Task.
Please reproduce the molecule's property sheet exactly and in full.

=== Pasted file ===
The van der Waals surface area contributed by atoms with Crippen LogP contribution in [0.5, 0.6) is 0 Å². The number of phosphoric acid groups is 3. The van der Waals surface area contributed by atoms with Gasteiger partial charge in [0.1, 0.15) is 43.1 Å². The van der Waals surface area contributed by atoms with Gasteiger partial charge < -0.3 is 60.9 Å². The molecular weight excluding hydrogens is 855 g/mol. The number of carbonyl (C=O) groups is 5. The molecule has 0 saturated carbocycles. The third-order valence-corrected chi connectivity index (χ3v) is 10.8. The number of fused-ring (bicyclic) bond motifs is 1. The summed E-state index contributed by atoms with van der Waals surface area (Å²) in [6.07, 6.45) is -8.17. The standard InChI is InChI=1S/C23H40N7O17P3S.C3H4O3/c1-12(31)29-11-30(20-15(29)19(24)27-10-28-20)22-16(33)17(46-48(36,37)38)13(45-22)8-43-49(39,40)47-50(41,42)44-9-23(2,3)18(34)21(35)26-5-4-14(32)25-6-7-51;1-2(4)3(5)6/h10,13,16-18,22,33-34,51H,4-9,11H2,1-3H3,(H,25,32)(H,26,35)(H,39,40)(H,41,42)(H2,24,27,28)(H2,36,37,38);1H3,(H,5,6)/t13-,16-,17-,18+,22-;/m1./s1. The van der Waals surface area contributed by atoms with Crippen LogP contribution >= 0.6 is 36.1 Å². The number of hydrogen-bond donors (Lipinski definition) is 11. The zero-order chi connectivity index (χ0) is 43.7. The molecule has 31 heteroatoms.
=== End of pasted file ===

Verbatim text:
The van der Waals surface area contributed by atoms with Crippen LogP contribution in [0.5, 0.6) is 0 Å². The number of phosphoric acid groups is 3. The van der Waals surface area contributed by atoms with Gasteiger partial charge in [0.1, 0.15) is 43.1 Å². The van der Waals surface area contributed by atoms with Gasteiger partial charge < -0.3 is 60.9 Å². The molecular weight excluding hydrogens is 855 g/mol. The number of carbonyl (C=O) groups is 5. The molecule has 0 saturated carbocycles. The third-order valence-corrected chi connectivity index (χ3v) is 10.8. The number of fused-ring (bicyclic) bond motifs is 1. The summed E-state index contributed by atoms with van der Waals surface area (Å²) in [6.07, 6.45) is -8.17. The standard InChI is InChI=1S/C23H40N7O17P3S.C3H4O3/c1-12(31)29-11-30(20-15(29)19(24)27-10-28-20)22-16(33)17(46-48(36,37)38)13(45-22)8-43-49(39,40)47-50(41,42)44-9-23(2,3)18(34)21(35)26-5-4-14(32)25-6-7-51;1-2(4)3(5)6/h10,13,16-18,22,33-34,51H,4-9,11H2,1-3H3,(H,25,32)(H,26,35)(H,39,40)(H,41,42)(H2,24,27,28)(H2,36,37,38);1H3,(H,5,6)/t13-,16-,17-,18+,22-;/m1./s1. The van der Waals surface area contributed by atoms with Crippen LogP contribution >= 0.6 is 36.1 Å². The number of hydrogen-bond donors (Lipinski definition) is 11. The zero-order chi connectivity index (χ0) is 43.7. The molecule has 31 heteroatoms.